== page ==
The first concerns my mother. I remember one Saturday afternoon watching some war film on TV about heroic British bomber crews - it was something like the film "The Dambusters." When it finished I began talking with her about bravery, heroes and the fighting of the good fight; you can imagine the kind of talk. Without diminishing their undoubted bravery, heroism and willingness to fight the good fight my mother’s unexpected response quite shocked me out of my culture’s ideology and into an encounter with my mother’s own direct experience of what the dropping of bombs really meant to her as a very young child. She spoke to me in simple and straightforward terms about the horror of hearing doodle-bugs, the V-1 flying bombs, coming over their neighbourhood (near Hampstead Heath) and knowing that when the engine cut out all she could do was wait and pray that it did not fall on her. It never did so fall but, well into my own childhood, she still had nightmares about those bombs. In that moment I saw clearly that there was a huge difference between the corporate ideological understanding of the meaning of any conflict and an individual’s understanding of its meaning as someone actually caught up in its midst. The experience of her sharing this with me brought me up sharp and lit up for me something important. What that something was we'll come to in a moment.
The second event occurred when I was about fifteen. For some reason I read a memoir called "I Flew For The Fuhrer." It was written by Heinz Knoke who joined the Luftwaffe at the outbreak of the war, rose to the rank of commanding officer, and who was eventually awarded the Knight’s (Iron) Cross. Although a later reading of the book revealed to my, by then, more sophisticated understanding, clearer sight of Knoke’s own problematic relationship with the great evil inherent in Nazi ideology, what I took from the book on my first, naive, reading still came powerfully to me. Namely, that Knoke, as an individual human being, was shockingly similar to the individual human beings who sat in Allied cockpits. In reading his book I found, not a clichéd ideologically shaped enemy, but a real person whose feelings and concerns were wholly familiar to me: fear, love, courage, a sense of duty and loyalty to one's country and culture and a deep concern for the well-being of his own family. This profoundly disturbed me because it definitively challenged my naive and socially reinforced belief that easy distinctions could always be made between the "enemy" and me. The experience of his book brought me up sharp and lit up for me something important.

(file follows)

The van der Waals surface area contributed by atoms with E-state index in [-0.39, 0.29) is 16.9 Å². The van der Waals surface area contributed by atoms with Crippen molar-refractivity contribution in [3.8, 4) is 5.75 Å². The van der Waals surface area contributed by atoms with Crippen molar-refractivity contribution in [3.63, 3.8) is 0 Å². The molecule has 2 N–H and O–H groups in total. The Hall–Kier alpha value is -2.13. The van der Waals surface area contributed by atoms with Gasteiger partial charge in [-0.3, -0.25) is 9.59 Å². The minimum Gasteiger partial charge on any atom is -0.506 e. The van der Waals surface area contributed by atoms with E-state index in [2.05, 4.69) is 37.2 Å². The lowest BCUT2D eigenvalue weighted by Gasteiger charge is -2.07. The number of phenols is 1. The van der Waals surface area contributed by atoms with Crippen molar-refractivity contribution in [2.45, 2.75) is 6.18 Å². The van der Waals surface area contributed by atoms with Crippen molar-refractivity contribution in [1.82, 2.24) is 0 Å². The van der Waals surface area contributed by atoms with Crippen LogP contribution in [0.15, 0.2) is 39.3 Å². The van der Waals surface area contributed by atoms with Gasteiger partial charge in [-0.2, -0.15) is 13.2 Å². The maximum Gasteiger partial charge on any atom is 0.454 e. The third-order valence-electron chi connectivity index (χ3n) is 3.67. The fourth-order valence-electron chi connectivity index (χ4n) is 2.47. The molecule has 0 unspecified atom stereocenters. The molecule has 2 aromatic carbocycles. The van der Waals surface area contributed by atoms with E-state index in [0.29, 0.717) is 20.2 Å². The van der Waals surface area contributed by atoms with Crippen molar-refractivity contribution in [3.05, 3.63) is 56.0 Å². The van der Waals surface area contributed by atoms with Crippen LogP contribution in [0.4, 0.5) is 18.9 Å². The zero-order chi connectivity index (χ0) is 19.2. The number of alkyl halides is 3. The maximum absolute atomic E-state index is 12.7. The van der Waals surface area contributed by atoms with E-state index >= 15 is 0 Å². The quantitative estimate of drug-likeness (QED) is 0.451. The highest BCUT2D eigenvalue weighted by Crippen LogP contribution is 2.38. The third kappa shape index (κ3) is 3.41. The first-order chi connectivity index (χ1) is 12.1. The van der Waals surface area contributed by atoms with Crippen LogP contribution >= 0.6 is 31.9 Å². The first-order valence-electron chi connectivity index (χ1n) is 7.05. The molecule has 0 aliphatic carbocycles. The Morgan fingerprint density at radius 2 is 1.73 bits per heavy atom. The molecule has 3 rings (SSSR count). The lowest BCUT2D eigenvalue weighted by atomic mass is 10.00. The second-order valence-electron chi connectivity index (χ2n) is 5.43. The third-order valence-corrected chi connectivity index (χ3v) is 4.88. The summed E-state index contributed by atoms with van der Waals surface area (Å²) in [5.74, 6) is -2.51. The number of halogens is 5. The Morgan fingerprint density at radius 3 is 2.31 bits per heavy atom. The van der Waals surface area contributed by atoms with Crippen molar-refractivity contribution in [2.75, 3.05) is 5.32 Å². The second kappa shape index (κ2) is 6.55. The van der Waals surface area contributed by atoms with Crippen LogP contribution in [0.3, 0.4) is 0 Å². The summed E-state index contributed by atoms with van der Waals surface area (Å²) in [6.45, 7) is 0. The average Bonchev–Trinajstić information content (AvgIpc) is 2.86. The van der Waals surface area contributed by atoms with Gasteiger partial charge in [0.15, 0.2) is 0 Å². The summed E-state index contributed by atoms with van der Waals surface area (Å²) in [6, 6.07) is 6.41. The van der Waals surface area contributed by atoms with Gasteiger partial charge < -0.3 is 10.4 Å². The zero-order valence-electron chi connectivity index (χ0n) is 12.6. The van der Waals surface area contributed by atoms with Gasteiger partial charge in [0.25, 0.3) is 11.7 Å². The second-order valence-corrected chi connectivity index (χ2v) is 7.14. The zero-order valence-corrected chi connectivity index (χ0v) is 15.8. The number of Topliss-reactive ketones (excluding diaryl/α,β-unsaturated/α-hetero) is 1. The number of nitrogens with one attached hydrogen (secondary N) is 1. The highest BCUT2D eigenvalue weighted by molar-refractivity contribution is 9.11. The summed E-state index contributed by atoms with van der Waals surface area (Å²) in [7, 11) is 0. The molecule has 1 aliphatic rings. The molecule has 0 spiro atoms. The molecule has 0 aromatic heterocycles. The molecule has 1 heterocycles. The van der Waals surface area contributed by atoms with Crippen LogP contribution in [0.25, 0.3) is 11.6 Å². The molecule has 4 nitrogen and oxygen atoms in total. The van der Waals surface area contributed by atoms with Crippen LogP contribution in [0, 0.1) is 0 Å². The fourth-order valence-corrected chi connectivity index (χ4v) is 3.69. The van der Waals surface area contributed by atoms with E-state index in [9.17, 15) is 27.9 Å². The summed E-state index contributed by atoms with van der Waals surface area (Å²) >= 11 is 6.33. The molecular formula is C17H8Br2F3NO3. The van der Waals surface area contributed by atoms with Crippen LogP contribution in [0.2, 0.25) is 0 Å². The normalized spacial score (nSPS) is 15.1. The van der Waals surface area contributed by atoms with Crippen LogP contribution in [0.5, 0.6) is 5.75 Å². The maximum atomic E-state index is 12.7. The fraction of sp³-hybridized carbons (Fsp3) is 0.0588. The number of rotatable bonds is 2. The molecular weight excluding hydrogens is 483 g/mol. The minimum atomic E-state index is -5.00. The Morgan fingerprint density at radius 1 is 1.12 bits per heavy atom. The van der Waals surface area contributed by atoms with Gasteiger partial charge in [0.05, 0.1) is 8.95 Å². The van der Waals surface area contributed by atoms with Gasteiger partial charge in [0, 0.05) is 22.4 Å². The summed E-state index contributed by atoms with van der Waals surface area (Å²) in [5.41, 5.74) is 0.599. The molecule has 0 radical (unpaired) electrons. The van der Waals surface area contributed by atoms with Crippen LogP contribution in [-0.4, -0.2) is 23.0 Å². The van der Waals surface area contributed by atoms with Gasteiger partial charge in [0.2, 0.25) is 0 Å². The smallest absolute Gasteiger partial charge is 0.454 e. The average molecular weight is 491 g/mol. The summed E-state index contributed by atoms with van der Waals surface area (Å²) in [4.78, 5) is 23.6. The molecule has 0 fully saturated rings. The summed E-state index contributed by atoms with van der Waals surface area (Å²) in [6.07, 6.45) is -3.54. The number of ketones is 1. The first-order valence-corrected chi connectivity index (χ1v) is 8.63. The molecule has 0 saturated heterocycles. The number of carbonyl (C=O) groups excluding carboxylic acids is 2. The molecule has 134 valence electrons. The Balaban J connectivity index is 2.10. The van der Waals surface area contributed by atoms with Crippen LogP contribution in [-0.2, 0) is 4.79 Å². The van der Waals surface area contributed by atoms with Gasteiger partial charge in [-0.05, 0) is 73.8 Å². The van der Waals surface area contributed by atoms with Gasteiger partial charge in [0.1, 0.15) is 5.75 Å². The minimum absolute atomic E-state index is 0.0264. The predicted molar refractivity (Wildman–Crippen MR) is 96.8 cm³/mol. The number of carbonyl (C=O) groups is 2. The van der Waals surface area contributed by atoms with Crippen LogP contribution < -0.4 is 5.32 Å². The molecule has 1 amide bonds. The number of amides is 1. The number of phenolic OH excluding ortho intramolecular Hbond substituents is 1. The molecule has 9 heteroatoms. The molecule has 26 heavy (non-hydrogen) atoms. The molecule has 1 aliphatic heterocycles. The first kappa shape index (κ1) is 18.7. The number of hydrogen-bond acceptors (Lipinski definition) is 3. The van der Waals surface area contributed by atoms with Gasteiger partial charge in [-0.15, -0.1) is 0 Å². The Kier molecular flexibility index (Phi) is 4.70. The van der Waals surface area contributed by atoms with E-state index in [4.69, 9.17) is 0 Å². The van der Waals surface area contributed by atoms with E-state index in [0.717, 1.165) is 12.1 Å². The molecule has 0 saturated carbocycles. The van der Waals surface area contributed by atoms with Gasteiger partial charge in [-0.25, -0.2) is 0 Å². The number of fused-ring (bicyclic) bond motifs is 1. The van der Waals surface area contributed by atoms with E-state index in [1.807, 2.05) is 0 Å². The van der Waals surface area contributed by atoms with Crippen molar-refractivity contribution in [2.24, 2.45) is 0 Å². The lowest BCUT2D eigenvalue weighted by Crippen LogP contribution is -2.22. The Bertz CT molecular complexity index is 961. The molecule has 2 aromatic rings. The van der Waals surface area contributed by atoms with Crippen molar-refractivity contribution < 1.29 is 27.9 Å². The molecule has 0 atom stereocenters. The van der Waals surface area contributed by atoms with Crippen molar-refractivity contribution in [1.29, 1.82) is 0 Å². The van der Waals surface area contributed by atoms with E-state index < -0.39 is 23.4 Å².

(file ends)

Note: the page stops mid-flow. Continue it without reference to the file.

So what was that important thing that was lit up? Well, it was something about the teaching of Jesus that we should love our enemies (Matthew 5:43-48). I have always been struck by how this teaching is so rarely publicly invoked on Remembrance Sunday. Of course, I'm so completely a product of our culture that I fully understand why this is the case for, however, you look at it, and from which ever side of the conflict you look, the "enemy" had killed the people whom you were now remembering and the idea of loving them at that moment is extraordinarily hard. But I'm also completely product of a Christian culture that takes with absolute seriousness Jesus' teachings. For me these teachings simply cannot be ignored. In short there is for me always a huge tension present on this day.